Spain: ICJ and others intervene in case of push backs of asylum seekers

Spain: ICJ and others intervene in case of push backs of asylum seekers

The ICJ and other NGOs jointly intervened before the Grand Chamber of the European Court of Human Rights in a case against Spain on the denial of entry of asylum seekers in the enclave of Melilla.

The ICJ, the European Council on Refugees and Exiles, the AIRE Centre, Amnesty International and the Dutch Refugee Council argued that the European Convention on Human Rights prohibits refusal of entry, and/or return of a person to face serious violations of human rights, including of the right to life, the prohibition of torture or inhuman or degrading treatment or punishment, or flagrant denial of justice and of the right to liberty.

They submitted that these refusals of entry are also contrary to the rights set out in the EU Charter of Fundamental Rights (CFR) and the prohibition on non-refoulement found in the 1951 Geneva Convention on the Status of Refugees (Refugee Convention).

The joint interventions presents the argument that, for these prohibitions to be practical and effective and not theoretical and illusory, Contracting Parties must have in place effective systems for identifying people within their jurisdiction who are entitled to benefit from the prohibition on refusing entry.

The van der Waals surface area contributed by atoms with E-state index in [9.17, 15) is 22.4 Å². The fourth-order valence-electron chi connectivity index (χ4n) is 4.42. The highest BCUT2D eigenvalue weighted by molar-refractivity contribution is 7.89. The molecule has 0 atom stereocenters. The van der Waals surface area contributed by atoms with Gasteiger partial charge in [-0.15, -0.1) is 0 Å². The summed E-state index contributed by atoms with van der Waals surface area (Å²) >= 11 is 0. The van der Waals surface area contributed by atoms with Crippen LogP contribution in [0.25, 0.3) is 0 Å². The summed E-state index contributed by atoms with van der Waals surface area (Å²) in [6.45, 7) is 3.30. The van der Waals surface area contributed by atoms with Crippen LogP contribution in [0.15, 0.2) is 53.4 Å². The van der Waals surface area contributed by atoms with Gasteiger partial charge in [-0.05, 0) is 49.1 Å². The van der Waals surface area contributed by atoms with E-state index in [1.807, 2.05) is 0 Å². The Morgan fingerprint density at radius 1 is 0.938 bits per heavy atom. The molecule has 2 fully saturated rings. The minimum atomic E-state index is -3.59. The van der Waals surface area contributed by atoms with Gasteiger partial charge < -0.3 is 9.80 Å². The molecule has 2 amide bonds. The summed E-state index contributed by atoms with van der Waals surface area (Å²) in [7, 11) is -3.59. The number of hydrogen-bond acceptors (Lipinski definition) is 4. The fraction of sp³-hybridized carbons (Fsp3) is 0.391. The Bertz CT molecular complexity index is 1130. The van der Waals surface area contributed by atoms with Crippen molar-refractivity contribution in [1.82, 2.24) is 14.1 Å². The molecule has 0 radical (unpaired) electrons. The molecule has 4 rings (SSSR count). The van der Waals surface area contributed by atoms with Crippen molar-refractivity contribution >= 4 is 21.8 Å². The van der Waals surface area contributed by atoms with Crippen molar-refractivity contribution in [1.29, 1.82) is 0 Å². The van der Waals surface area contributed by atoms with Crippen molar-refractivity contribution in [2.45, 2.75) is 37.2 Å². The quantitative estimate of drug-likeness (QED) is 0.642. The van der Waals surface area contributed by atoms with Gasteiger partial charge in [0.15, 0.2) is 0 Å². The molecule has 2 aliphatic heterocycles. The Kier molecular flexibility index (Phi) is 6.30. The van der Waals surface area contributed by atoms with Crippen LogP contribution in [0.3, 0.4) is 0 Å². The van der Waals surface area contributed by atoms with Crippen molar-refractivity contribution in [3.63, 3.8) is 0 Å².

Spain-ICJ&others-AmicusBrief-ND&NT-ECtHR-GC-legalsubmission-2018 (download the thirty party intervention)

ICJ urges Maltese Government not to expel Somali nationals to Libya

ICJ urges Maltese Government not to expel Somali nationals to Libya

The International Commission of Jurists (ICJ) today called on the Government of Malta to refrain from forcibly transferring a number of Somali nationals to Libya, where they are alleged to be at real risk of human rights violations and further transfer to Somalia.

According to media reports, the persons at risk of transfer are part of a group of some 102 persons, including 41 women and two babies, who arrived in Malta this morning.

The ICJ expresses its grave concern at the possibility that Somali nationals, who are alleged to be considered at risk of being subject to ill-treatment or persecution if sent back to Somalia, would first be sent back to Libya. According to the office of the United Nations High Commissioner for Refugees, in Libya, migrants face a “constant risk of exploitation, arrest and indefinite detention”.

The ICJ stresses that the European Court of Human Rights has ruled, in the judgment Hirsi Jamaa and others v. Italy, that sending back potential asylum seekers, including of Somali origin, to Libya, without individual assessment of their situation and access to asylum procedures, violates the European Convention on Human Rights, in particular the principle of non-refoulement, the prohibition of collective expulsion and the right to an effective remedy for violations of human rights.

The ICJ therefore calls on the Maltese Government to refrain from expelling or otherwise transferring to Libya any of the Somali citizens who arrived on Maltese shores today. The migrants must be fully informed of their right to apply for international or humanitarian protection under EU and Maltese law; and each of their cases must be examined on its individual merits.

Statement-ExpulsionSomalis-2013-Malta (download the statement)


Massimo Frigo, ICJ Legal Adviser of the Europe Programme, tel: 41 22 979 38 05, e-mail: massimo.frigo(a)

Róisín Pillay, ICJ Director of the Europe Programme, e-mail : roisin.pillay(a)





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